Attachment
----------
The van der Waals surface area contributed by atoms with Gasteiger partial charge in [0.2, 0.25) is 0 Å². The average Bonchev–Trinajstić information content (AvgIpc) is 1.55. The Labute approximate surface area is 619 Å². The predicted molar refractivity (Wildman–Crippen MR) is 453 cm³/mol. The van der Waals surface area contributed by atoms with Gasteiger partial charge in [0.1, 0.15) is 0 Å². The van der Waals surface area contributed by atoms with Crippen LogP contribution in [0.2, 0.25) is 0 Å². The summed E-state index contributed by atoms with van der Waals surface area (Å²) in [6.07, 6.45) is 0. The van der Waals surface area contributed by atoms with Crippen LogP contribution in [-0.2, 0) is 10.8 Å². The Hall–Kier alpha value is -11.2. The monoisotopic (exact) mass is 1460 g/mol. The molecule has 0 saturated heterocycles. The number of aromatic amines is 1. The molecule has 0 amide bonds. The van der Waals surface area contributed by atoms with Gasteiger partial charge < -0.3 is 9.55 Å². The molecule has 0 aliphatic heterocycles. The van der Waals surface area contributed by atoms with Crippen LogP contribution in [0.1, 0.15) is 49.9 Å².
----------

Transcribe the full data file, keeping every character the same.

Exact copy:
The van der Waals surface area contributed by atoms with Gasteiger partial charge in [0.2, 0.25) is 0 Å². The average Bonchev–Trinajstić information content (AvgIpc) is 1.55. The Labute approximate surface area is 619 Å². The predicted molar refractivity (Wildman–Crippen MR) is 453 cm³/mol. The van der Waals surface area contributed by atoms with Gasteiger partial charge in [0.1, 0.15) is 0 Å². The van der Waals surface area contributed by atoms with Crippen LogP contribution in [0.2, 0.25) is 0 Å². The summed E-state index contributed by atoms with van der Waals surface area (Å²) in [6.07, 6.45) is 0. The van der Waals surface area contributed by atoms with Crippen LogP contribution in [-0.2, 0) is 10.8 Å². The Hall–Kier alpha value is -11.2. The monoisotopic (exact) mass is 1460 g/mol. The molecule has 0 saturated heterocycles. The number of aromatic amines is 1. The molecule has 0 amide bonds. The van der Waals surface area contributed by atoms with Gasteiger partial charge < -0.3 is 9.55 Å². The molecule has 0 aliphatic heterocycles. The van der Waals surface area contributed by atoms with Crippen LogP contribution in [0.1, 0.15) is 49.9 Å².